In Sylebra Capital Partners Master Fund, Ltd., and P Sylebra Ltd. v. Ronald O. Perelman et al., C.A. No. 2019-0843-JRS (Del. Ch. October 9, 2020), Sylebra Capital Partners Master Fund, Limited and P Sylebra Ltd. (together, “Plaintiff”), had sued Scientific Games, a Nevada corporation (“Company”), and its controlling stockholder and members of its Board (“Defendants”) for breaches of fiduciary duty and violations of the Delaware General Corporation Law (“DGCL”). The Company’s Nevada bylaws, however, contained a provision requiring stockholders to bring claims for breach of fiduciary duty in the courts of Clark County, Nevada. The Delaware Court of Chancery (the “Court”) granted Defendants’ motion to dismiss and held that Plaintiff’s claims were subject to the forum selection provision in the bylaws of the Company and must be brought in Nevada courts.

Read More

“consistent with longstanding principles of law and capitalism”: chancery court finds that a bidder cannot be liable for directors’ breach of fiduciary duty without knowledge of the breach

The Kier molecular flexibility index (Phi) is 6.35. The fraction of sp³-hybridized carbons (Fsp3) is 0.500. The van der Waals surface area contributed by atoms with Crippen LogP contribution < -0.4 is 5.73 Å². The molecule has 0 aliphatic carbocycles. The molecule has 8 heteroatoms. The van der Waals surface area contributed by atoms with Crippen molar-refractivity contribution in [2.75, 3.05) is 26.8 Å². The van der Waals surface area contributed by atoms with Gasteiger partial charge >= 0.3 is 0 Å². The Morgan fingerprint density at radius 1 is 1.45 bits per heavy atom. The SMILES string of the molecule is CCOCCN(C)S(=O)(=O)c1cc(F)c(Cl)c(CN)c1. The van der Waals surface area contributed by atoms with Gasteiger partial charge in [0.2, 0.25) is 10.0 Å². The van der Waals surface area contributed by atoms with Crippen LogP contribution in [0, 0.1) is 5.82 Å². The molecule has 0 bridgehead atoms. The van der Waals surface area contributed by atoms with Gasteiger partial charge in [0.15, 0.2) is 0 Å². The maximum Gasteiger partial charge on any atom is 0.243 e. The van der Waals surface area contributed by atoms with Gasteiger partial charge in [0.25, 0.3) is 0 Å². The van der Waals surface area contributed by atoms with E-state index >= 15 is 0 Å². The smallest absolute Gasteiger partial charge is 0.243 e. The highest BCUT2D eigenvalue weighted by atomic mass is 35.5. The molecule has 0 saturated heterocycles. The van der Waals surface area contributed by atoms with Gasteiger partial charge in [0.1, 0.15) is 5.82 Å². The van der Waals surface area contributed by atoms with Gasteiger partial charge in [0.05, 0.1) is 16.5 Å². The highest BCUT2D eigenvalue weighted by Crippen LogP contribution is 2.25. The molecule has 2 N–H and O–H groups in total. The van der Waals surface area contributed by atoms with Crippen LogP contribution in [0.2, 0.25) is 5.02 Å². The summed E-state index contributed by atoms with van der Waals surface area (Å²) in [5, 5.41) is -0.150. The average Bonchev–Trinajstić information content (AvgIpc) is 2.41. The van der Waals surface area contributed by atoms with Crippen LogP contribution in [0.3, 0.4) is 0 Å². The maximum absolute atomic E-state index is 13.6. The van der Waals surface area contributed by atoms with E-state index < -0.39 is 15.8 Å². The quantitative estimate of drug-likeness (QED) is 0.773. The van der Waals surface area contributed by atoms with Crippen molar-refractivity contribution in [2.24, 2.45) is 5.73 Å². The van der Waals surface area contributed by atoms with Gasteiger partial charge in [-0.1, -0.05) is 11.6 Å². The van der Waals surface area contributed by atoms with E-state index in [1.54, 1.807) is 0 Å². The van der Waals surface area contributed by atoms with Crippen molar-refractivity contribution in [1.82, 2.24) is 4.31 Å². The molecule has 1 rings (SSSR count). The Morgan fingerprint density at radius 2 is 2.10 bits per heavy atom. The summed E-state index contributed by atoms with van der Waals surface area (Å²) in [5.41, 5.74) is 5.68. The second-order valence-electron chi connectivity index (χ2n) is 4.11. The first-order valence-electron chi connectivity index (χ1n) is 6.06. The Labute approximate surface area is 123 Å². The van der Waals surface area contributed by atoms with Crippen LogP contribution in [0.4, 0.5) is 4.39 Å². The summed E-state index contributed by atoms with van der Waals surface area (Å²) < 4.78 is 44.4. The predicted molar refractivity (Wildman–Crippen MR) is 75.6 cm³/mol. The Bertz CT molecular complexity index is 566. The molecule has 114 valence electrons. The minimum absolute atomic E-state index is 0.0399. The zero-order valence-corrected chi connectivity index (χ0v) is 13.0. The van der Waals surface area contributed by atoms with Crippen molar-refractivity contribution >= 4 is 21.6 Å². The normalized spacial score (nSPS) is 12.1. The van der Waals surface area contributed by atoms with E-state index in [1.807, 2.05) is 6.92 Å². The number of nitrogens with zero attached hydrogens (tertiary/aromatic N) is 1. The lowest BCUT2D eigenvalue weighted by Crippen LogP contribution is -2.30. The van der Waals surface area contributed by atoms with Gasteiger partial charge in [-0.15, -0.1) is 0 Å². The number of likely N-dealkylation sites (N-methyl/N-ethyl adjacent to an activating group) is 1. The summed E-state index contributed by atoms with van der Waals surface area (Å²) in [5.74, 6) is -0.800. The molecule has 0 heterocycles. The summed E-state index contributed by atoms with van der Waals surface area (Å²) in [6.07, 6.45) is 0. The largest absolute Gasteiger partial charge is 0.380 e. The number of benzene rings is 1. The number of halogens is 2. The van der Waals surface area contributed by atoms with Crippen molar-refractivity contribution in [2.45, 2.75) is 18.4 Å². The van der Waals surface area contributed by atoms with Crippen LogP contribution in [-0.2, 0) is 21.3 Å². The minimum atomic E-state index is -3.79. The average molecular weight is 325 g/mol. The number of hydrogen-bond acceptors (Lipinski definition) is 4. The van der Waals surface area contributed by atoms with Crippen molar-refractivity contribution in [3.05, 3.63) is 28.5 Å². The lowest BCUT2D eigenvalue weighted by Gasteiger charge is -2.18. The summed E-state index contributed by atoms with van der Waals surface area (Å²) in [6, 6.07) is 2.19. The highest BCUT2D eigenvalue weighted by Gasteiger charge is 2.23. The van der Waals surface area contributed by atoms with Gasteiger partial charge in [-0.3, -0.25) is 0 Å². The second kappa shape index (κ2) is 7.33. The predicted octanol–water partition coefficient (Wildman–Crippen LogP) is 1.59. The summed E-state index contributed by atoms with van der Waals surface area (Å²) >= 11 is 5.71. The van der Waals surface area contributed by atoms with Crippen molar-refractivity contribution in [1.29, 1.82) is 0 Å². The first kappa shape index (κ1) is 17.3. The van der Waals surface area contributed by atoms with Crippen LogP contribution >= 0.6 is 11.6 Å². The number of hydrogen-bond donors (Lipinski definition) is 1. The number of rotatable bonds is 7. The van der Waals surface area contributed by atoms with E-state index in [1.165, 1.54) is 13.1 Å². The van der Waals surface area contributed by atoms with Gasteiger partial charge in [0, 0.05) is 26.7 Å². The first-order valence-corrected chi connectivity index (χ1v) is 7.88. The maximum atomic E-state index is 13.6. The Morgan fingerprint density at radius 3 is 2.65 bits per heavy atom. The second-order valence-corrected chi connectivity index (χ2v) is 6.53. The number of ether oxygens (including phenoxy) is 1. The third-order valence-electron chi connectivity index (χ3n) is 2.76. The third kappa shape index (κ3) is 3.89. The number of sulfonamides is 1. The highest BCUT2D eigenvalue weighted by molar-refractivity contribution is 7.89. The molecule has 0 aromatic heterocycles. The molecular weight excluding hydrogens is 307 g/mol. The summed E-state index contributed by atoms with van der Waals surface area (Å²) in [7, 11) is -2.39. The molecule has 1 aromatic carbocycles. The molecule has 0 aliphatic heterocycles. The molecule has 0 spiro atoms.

By: Scott Waxman and Jeremy Crites

In Jacobs v. Meghji, et al. (C.A. No. 2019-1022-MTZ), the Delaware Court of Chancery (the “Court”) dismissed Mark Jacobs’ direct and derivative claims that Ares Management Corporation (“Ares”) aided and abetted breaches of fiduciary duty allegedly committed by directors of Infrastructure &  Energy Alternatives, Inc. (“IEA”) on the grounds that Jacobs failed to plead a necessary element of the claim. Additionally, the Court dismissed Jacobs’ claim of unjust enrichment against Ares, again finding that Jacobs failed to plead a necessary element of the claim.

Read More

Delaware Court of Chancery Finds Oral Agreement to Form a Joint Venture Enforceable

By: Scott Waxman and Serena Hamann